Department of Conservation Big Picture Award
For a film that relates to the Big Picture focus of DOC's National Education Strategy

Ministry of Youth Development Community Participation Award
For a film focusing on active citizenship

Te Māngai Pāho Whakatipuranga Award
For a film with a Māori indigenous perspective on sustainability

Coconut Wireless Pasifika Award
For a film by a Pasifika film-maker and/or featuring Pasifika language and culture

Young Women Film-makers Award
For a film made by a young women film-maker or team

Like Minds, Like Mine Award
For a film that focuses on social inclusion and wellbeing as a sustainability issue for young people

All Good People and Planet Award
For a film which addresses social justice as a sustainability issue

Auckland Council Film-maker Award
For a film by a film-maker or team from the Auckland region

The Wireless Story Telling Award
For a film with powerful story telling

Web Show Central Cinematography Award
For a film with outstanding cinematography

Yours Digital Media Award
For a film with outstanding editing or animation

Green Ideas Sustainable Lifestyle Award
For a film focussing on lifestyle change for sustainability

Accelerating Aotearoa Young Voices For Change Award
For a film motivating young people and/or decision makers to be change makers

Rockstock Media Empowerment Award
For a film which empowers its viewers and/or its makers

The 4.30 Show Secondary School Film-makers Award
For a film made by young people of secondary school age

What Now Primary/Intermediate School Film Makers Award
For a film made by young people of primary or intermediate school age

Tearaway Secondary School Performance Award
For a film made by young people of secondary school age with strong on screen performance

Upstart Magazine Primary/Intermediate School Performance Award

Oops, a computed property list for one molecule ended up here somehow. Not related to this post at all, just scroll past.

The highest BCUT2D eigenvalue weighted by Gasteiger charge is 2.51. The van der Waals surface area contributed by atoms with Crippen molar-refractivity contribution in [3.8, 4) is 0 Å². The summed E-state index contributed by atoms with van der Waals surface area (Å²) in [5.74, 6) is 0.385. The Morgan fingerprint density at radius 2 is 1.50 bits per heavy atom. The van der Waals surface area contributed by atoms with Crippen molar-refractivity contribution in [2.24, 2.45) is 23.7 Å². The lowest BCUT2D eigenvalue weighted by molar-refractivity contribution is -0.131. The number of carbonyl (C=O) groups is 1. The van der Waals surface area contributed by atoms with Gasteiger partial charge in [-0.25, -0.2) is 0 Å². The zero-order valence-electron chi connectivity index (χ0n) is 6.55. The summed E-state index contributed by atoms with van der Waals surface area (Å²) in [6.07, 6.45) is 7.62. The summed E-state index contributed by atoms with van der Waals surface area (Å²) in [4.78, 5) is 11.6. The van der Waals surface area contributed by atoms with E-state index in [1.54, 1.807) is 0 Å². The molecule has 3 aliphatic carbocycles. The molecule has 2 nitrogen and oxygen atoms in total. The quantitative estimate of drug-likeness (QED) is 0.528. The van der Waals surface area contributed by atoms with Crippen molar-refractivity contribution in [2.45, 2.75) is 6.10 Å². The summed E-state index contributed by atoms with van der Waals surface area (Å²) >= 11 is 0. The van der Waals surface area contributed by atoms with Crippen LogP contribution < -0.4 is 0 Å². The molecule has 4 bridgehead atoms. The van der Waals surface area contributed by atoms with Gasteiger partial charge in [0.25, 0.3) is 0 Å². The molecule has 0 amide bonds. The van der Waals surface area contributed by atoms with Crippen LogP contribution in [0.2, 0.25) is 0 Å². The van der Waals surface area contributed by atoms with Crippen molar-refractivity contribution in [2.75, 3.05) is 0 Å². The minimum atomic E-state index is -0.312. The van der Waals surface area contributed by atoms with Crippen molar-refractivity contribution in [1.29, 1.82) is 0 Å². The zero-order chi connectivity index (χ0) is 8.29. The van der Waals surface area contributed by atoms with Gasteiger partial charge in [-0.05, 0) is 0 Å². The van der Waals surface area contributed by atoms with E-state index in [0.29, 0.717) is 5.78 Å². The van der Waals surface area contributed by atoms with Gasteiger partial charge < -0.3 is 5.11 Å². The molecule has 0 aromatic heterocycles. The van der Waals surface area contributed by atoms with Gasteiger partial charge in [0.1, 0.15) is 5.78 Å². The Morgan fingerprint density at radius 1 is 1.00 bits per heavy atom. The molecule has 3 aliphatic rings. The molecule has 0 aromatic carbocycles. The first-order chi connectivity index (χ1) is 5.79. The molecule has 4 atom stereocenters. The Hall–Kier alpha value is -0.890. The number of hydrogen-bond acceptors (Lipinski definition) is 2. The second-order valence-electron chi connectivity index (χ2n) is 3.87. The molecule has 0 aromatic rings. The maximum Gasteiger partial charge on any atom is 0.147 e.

For a film made by young people of primary or intermediate age with strong on screen performance.


THE OUTLOOK FOR SOMEDAY PARTNERS AND SUPPORTERS

The Outlook for Someday in 2015 is based on partnerships between Connected Media Charitable Trust and The Body Shop New Zealand, the New Zealand Film Commission, Ministry of Youth Development, Department of Conservation (through the DOC Community Fund), Health Promotion Agency and Auckland Council.

Funding Partners are Te Māngai Pāho, NZ On Air, Creative New Zealand's Creative Communities Scheme, The Trusts Community Foundation, the Lou and Iris Fisher Charitable Trust, First Sovereign Trust, Youthtown, Infinity Foundation and Dragon Community Trust.

Regional Partners are Foundation North, Bay Trust, Trust Waikato, Eastern and Central Community Trust, Whanganui Community Foundation, Canterbury Community Trust, Community Trust of Mid and South Canterbury, Central Lakes Trust and Otago Community Trust.

Media Partners are Element Magazine, The Wireless, The 4.30 Show, What Now, Tearaway, Upstart, Coconut Wireless, Web Show Central, Yours.nz, and Green Ideas Magazine.

Photogear is Technology Partner and the Directors and Editors Guild of New Zealand is Industry Partner.

Paper and Print Partners are Rockstock, B&F Papers and Soar Print.

Event Partners are Auckland Live, Austin's and All Good.

Supporting Partners are Toimata Foundation and Accelerating Aotearoa.

O'Halloran North Shore is Accountancy Partner and Stephens Lawyers is Honorary Legal Advisor.

Project Supporters are AS Colour, Defender Bags, ecostore, El Framo, Hire Plants, Kahra Scott-James, Karousel Screenprinting, Levi's® Stores, Lothlorien Organic Fruit Juices, MediaPasifika, New Zealand Post, Orcon, Pastel City, Votre Arme and WWF New Zealand.